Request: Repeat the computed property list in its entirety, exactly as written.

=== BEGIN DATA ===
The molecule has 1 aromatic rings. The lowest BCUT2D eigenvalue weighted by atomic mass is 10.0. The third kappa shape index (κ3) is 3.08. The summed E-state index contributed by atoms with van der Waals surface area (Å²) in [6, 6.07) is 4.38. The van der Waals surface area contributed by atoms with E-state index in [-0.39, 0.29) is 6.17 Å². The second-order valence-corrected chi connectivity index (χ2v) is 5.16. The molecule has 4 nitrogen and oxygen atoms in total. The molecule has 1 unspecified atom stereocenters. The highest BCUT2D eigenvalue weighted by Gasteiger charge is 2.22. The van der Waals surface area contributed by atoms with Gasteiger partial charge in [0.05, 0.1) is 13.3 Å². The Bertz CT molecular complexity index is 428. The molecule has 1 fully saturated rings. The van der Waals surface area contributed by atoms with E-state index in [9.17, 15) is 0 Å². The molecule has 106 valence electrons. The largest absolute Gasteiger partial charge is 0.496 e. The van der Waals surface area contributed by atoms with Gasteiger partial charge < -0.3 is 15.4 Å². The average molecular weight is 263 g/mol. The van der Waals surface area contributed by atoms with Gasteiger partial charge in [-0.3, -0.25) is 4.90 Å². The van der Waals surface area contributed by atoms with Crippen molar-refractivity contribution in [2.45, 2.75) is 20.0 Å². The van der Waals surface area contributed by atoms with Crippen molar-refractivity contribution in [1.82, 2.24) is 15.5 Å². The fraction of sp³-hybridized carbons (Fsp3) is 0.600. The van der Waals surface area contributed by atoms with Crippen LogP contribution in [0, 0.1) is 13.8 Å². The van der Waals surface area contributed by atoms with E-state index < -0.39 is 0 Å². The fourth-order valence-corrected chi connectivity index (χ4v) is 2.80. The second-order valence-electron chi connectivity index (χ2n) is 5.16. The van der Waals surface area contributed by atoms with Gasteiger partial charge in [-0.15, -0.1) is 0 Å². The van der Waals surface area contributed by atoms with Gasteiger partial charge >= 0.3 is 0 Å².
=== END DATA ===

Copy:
The molecule has 1 aromatic rings. The lowest BCUT2D eigenvalue weighted by atomic mass is 10.0. The third kappa shape index (κ3) is 3.08. The summed E-state index contributed by atoms with van der Waals surface area (Å²) in [6, 6.07) is 4.38. The van der Waals surface area contributed by atoms with E-state index in [-0.39, 0.29) is 6.17 Å². The second-order valence-corrected chi connectivity index (χ2v) is 5.16. The molecule has 4 nitrogen and oxygen atoms in total. The molecule has 1 unspecified atom stereocenters. The highest BCUT2D eigenvalue weighted by Gasteiger charge is 2.22. The van der Waals surface area contributed by atoms with Gasteiger partial charge in [0.05, 0.1) is 13.3 Å². The Bertz CT molecular complexity index is 428. The molecule has 1 fully saturated rings. The van der Waals surface area contributed by atoms with E-state index in [9.17, 15) is 0 Å². The molecule has 106 valence electrons. The largest absolute Gasteiger partial charge is 0.496 e. The van der Waals surface area contributed by atoms with Gasteiger partial charge < -0.3 is 15.4 Å². The average molecular weight is 263 g/mol. The van der Waals surface area contributed by atoms with Gasteiger partial charge in [-0.3, -0.25) is 4.90 Å². The van der Waals surface area contributed by atoms with Crippen molar-refractivity contribution in [2.45, 2.75) is 20.0 Å². The van der Waals surface area contributed by atoms with Crippen molar-refractivity contribution in [1.82, 2.24) is 15.5 Å². The fraction of sp³-hybridized carbons (Fsp3) is 0.600. The van der Waals surface area contributed by atoms with Crippen LogP contribution in [0, 0.1) is 13.8 Å². The van der Waals surface area contributed by atoms with E-state index < -0.39 is 0 Å². The fourth-order valence-corrected chi connectivity index (χ4v) is 2.80. The second-order valence-electron chi connectivity index (χ2n) is 5.16. The van der Waals surface area contributed by atoms with Gasteiger partial charge in [-0.15, -0.1) is 0 Å². The van der Waals surface area contributed by atoms with Gasteiger partial charge >= 0.3 is 0 Å².